There are always going to be people who shop on price alone. These are the people who get the Thanksgiving turkey in the oven by 6 am so they can have an early dinner and beat the crowds to the big-box super sales; these are the people who are so good at clipping, doubling, and stacking coupons that the cashier pays them for the groceries in their carts.



But then there are the Millennials, who, [according to Nielsen](http://www.nielsen.com/us/en/press-room/2014/global-consumers-are-willing-to-put-their-money-where-their-heart-is.html), represent 51% of the consumers who are willing to pay premium prices for goods that they feel good about buying. This group is also more loyal to brands whose values align with their own, buying repeatedly from companies with strong stances of social and environmental sustainability.



A study published last year in the Journal of Consumer Research theorized that “ethical consumption” is just a way for a consumer to turn an abstract system of beliefs into action, via the dollar.

The study identified three feelings as the ones that open consumers’ hearts and wallets:

“To change society, one must also change people’s hearts. Sentiments ignite passion, fuel commitment, and literally move people to action,” writes the study’s author, Ahir Gopaldas.

Emotions do influence how and what we buy. But the study doesn’t explain why Millennial consumers make up such a disproportionate amount of the group that is willing to pay more for products that speak to their values.

The differentiator may be the way that Millennials use social media to both shape and reinforce their identities.



We already know that this age group—the digital natives—participate in social media at a much higher rate than older consumers. About 85 percent of the approximately 80 million Millennials in the US [own smartphones](http://www.nielsen.com/us/en/insights/news/2014/mobile-millennials-over-85-percent-of-generation-y-owns-smartphones.html), and they are [“super checkers”](http://www.adweek.com/socialtimes/survey-35-of-users-check-their-phones-more-than-50-times-per-day/625327)—they look at their phones upwards of 50 times every day.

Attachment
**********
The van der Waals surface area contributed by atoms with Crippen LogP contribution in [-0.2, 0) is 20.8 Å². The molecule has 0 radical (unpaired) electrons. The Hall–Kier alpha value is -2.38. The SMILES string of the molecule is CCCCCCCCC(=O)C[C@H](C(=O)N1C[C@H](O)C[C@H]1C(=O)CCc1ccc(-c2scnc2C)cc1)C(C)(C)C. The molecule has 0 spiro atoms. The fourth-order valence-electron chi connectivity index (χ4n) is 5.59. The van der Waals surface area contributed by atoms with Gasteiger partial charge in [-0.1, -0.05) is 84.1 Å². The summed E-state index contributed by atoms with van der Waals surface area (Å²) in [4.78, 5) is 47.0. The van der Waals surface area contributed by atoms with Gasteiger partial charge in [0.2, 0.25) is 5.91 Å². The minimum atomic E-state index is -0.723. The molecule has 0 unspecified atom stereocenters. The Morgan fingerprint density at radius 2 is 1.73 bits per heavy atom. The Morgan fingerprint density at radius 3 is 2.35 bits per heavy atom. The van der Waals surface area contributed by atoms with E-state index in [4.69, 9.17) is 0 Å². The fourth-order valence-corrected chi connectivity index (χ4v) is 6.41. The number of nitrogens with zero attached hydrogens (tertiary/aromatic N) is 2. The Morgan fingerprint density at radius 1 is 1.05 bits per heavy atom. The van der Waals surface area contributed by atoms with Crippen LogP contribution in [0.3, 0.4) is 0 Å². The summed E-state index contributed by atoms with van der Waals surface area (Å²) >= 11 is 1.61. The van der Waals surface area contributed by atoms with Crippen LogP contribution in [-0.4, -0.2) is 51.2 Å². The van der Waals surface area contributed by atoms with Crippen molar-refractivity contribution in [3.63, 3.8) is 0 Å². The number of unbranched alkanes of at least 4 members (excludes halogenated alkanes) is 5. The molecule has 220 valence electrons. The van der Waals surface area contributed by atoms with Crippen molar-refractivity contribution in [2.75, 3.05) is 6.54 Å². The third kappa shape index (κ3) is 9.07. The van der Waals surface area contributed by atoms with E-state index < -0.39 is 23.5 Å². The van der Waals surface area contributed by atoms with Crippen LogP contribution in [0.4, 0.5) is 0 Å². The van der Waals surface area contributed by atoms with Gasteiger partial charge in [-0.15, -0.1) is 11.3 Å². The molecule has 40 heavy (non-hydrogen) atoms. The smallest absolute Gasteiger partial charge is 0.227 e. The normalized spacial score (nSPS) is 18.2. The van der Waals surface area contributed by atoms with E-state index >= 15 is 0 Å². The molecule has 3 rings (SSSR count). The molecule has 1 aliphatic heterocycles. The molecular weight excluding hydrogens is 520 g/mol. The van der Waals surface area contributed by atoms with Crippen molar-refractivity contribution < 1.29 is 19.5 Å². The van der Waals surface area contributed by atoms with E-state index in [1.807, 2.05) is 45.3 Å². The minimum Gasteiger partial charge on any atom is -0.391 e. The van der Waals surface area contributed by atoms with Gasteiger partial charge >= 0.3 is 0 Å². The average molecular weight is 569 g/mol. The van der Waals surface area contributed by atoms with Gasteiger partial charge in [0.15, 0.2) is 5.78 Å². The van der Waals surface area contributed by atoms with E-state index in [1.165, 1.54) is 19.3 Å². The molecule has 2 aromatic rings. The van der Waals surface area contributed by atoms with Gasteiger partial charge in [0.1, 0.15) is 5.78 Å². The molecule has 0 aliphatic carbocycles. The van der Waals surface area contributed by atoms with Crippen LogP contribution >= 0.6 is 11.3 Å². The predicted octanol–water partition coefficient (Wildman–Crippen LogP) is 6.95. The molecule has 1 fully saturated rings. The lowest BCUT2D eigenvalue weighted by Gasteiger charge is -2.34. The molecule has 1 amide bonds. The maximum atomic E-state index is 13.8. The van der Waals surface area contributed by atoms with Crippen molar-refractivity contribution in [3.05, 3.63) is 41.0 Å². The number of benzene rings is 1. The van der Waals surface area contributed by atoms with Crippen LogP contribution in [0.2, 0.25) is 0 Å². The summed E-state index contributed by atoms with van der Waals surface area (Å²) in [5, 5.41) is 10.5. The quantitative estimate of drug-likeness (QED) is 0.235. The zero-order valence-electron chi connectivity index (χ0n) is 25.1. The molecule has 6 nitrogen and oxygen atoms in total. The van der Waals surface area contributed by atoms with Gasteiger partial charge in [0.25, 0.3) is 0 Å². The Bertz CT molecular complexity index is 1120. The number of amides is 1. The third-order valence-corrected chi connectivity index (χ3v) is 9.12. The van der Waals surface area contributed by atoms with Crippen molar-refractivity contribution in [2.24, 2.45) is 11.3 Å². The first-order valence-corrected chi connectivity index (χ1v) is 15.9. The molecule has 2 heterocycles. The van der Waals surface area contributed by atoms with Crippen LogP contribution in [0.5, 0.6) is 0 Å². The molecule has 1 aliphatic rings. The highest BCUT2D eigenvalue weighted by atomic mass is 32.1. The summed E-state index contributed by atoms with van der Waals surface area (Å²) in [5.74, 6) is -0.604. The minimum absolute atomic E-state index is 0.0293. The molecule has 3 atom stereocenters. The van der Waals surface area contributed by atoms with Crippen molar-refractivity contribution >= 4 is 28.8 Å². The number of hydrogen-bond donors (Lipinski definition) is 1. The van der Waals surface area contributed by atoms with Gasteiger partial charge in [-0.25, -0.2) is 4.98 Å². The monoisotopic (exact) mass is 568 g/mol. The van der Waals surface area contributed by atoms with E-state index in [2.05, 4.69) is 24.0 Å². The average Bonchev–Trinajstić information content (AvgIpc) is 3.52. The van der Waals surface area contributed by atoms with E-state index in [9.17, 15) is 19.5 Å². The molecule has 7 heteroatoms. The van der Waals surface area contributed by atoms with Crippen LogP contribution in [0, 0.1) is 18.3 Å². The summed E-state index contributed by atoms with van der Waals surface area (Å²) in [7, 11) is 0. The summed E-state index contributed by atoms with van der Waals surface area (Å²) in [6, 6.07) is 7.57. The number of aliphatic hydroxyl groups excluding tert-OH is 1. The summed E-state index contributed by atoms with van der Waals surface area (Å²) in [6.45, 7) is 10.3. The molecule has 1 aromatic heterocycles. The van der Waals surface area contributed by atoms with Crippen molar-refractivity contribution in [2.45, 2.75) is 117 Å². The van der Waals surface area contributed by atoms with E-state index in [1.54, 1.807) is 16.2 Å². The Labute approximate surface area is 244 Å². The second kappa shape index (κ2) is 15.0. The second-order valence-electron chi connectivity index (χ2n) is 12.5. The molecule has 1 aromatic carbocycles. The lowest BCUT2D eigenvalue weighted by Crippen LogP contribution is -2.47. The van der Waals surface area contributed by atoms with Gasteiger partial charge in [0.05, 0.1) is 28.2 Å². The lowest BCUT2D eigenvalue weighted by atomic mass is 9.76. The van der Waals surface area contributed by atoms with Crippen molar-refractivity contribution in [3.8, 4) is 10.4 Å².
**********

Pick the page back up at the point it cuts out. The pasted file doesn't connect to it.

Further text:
When you take this information into account alongside the fact that [84 percent of people](http://nytmarketing.whsites.net/mediakit/pos/) say they share information to support causes or issues they care about, and 85 percent say reading other people’s responses helps them process information, you are essentially seeing that online conversations shape and refine belief systems and reinforce online identities.

With Millennials using social media platforms so much more than other age groups, it follows that they would have more opportunities to be exposed to brand messaging, more opportunities to test those messages for values that align with their own, and more opportunities to become social media evangelists for the brands that they buy.

It’s one reason that content marketing continues to be such an effective strategy.

Millennials are searching for the stories behind the brands.

And, with $200 billion in annual purchasing power, they are proving that captivating stories can have a huge payoff.

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